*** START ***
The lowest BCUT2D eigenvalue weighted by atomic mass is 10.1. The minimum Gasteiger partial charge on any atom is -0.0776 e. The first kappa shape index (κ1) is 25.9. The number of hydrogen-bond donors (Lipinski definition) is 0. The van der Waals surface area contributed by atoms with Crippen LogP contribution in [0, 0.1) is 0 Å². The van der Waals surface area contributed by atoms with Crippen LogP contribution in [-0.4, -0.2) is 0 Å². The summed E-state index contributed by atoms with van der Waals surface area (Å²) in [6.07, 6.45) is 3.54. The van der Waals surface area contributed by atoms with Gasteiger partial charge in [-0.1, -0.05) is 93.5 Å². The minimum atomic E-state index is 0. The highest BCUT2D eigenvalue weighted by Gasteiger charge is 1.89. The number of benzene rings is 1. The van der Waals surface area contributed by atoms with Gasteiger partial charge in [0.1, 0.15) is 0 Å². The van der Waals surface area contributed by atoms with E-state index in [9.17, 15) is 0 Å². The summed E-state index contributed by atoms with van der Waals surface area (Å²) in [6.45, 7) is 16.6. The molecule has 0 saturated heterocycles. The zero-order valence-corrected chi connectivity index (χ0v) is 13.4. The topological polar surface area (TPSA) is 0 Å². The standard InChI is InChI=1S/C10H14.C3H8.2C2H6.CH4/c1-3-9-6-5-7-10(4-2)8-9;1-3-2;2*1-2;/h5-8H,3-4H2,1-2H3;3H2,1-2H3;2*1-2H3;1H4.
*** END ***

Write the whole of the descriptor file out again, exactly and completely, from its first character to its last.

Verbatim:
The lowest BCUT2D eigenvalue weighted by atomic mass is 10.1. The minimum Gasteiger partial charge on any atom is -0.0776 e. The first kappa shape index (κ1) is 25.9. The number of hydrogen-bond donors (Lipinski definition) is 0. The van der Waals surface area contributed by atoms with Crippen LogP contribution in [0, 0.1) is 0 Å². The van der Waals surface area contributed by atoms with Crippen LogP contribution in [-0.4, -0.2) is 0 Å². The summed E-state index contributed by atoms with van der Waals surface area (Å²) in [6.07, 6.45) is 3.54. The van der Waals surface area contributed by atoms with Gasteiger partial charge in [-0.1, -0.05) is 93.5 Å². The minimum atomic E-state index is 0. The highest BCUT2D eigenvalue weighted by Gasteiger charge is 1.89. The number of benzene rings is 1. The van der Waals surface area contributed by atoms with Gasteiger partial charge in [0.1, 0.15) is 0 Å². The van der Waals surface area contributed by atoms with E-state index in [9.17, 15) is 0 Å². The summed E-state index contributed by atoms with van der Waals surface area (Å²) in [6.45, 7) is 16.6. The molecule has 0 saturated heterocycles. The zero-order valence-corrected chi connectivity index (χ0v) is 13.4. The topological polar surface area (TPSA) is 0 Å². The standard InChI is InChI=1S/C10H14.C3H8.2C2H6.CH4/c1-3-9-6-5-7-10(4-2)8-9;1-3-2;2*1-2;/h5-8H,3-4H2,1-2H3;3H2,1-2H3;2*1-2H3;1H4.